I hadn’t been at Glenstal Abbey since I was 14 and I cracked my cheekbone playing rugby for my Cistercian College Roscreal against the Glenstal school team. I’ve just spent two days this week participating in a workshop at the abbey that foregrounded my body again? The workshop had been advertised as focusing on Music, Mysticism, Religious Imagination and Ritual but by the time I got there, it had, with a generosity and openness that I admire in the Abbot Patrick Hederman, transformed into an exploration of the body and religion. Though there was a lot of thoughtful discussion, the workshop placed art – music, visual and choreographic – at the heart of expression.
It was a pleasure for me to arrive in the middle of day two and find myself in a singing session with Noirín Ní Riain and Micheál Ó Suilleabháin, connecting me to the first time I encountered them in the sevntieswhen they lived in Ring (where I grew up) and led the choir there. This was just the first of many powerful serendipities.
One of the novices at the monastery, Emmaus O’Herlihy, is an artist and with the encouragement of the Abbot he has produced an exhibition of striking paintings that
‘endeavors to bear witness to the challenging declaration of faith in a God made man, whose life, suffering, death and resurrection insists that our salvation rests in embracing Him in our human condition—not apart from, or in spite of it : In Tertullian’s lapidary phrase Caro Cardo Salutis (The flesh is the hinge of salvation’.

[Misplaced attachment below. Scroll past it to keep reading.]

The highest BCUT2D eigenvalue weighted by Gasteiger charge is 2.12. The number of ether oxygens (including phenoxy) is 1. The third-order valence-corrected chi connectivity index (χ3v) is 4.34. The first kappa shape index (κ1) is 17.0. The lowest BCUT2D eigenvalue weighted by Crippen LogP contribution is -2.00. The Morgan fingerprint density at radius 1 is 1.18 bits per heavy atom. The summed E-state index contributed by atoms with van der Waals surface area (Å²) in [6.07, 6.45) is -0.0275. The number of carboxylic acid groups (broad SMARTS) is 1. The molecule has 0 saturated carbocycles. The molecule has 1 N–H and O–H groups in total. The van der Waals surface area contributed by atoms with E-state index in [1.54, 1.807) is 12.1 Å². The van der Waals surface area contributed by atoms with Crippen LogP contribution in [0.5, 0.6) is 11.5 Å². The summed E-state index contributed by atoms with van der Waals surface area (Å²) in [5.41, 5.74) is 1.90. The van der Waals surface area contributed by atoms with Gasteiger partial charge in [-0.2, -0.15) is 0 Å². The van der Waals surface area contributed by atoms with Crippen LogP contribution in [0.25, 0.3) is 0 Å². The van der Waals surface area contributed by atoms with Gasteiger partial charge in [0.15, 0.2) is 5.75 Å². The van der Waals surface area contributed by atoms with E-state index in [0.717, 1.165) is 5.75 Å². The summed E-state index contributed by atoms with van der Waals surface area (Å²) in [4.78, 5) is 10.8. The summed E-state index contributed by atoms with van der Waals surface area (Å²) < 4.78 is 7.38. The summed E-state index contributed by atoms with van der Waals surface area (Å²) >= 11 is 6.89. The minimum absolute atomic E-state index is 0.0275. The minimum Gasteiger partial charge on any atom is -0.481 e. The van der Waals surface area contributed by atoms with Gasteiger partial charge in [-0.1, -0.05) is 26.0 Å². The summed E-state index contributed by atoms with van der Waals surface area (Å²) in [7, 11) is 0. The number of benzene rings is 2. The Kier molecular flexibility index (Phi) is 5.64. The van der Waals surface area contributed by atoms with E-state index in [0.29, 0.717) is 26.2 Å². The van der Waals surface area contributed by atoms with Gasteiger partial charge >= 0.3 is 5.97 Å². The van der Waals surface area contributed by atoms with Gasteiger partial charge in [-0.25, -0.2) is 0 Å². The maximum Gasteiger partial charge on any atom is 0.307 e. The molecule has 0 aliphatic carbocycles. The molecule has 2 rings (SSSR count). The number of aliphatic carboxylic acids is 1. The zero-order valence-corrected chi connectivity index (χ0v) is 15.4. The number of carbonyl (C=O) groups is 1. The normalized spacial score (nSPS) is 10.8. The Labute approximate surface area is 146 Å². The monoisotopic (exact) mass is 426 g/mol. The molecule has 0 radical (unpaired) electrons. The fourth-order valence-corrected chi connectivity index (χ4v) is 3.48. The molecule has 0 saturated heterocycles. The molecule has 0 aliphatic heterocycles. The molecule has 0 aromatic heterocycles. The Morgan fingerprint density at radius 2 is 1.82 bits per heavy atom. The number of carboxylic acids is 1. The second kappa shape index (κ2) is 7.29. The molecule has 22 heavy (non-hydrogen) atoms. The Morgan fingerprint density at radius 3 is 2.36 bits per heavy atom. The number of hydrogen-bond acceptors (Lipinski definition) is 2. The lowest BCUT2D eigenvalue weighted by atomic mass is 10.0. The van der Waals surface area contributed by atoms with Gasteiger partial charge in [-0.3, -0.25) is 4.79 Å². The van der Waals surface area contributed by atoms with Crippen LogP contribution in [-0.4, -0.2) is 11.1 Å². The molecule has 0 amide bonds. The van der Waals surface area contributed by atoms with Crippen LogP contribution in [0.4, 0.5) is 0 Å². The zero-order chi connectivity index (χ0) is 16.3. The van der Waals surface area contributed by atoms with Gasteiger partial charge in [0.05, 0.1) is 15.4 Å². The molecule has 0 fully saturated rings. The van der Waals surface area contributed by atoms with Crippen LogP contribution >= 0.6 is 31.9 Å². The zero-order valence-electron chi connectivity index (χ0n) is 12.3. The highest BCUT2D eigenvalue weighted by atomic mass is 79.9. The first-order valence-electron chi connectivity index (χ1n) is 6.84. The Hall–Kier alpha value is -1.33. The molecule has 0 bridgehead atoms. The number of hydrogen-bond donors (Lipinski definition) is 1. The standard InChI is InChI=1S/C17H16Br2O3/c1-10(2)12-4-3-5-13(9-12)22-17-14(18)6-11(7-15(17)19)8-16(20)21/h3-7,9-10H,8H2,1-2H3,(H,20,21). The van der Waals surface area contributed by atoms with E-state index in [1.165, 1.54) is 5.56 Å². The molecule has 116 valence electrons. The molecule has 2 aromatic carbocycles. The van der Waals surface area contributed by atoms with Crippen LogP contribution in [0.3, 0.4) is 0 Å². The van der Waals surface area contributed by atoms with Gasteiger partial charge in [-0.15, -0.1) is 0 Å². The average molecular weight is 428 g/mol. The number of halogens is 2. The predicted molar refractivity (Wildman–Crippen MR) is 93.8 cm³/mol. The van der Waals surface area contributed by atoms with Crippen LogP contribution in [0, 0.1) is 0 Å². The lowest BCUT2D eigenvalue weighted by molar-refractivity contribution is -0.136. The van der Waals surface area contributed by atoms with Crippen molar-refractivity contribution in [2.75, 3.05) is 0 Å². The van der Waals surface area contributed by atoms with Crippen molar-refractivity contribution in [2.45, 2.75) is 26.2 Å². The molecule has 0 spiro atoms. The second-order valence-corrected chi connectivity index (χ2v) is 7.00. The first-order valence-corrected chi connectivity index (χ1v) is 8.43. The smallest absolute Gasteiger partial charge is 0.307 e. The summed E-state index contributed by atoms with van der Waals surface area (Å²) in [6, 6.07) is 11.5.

While I don’t have the confidence or perhaps the right form of faith to write in these terms, I was moved to tears seeing Emmaus’ paintings. They are depictions of the creation of Adam, of Saul’s conversion, of Christ risen and of the beloved disciple. And they are also images of male physicality, of human suffering and of desire. The holiness they seem to endorse is one that is inseparable from flesh, desire, beauty and suffering. I might not share with Emmaus a religious language to talk about the work but I feel a strong kinship between our artistic expression and its acknowledgement of the necessity of the body to understand the spiritual. I was amazed to see in his depiction of the Beloved Disciple the same open mouth, upturned face and receptive hand that features in Mo Mhórchoir Féin and in Tabernacle.
Fr Gregory, one of the abbey’s many theologians, spoke of the abbey as a refugee camp for those damaged by Irish Catholicism in recent years. Given that the Tabernacle was for the Jews, a kind of tent into which God came to communicate with them, I am already a fan to the kind of mobile nomadism that the refugee camp implies, even if there is a trauma that brings the refugees together. But I also see Glenstall as a laboratory, a place of exploration and possibility where a new articulation of possibilities might emerge. It feels like a place where spirit, body and mind might all be honoured.
It’s not easy to write about this. It feels exposing and embarrassing and not at all cool. But in the wake of the Cloyne report which revives the pain of betrayal felt by many in Ireland in relation to the Catholic Church, openness, even about what is not cool, not comfortable, not dignified feels like the only ethical strategy for going on.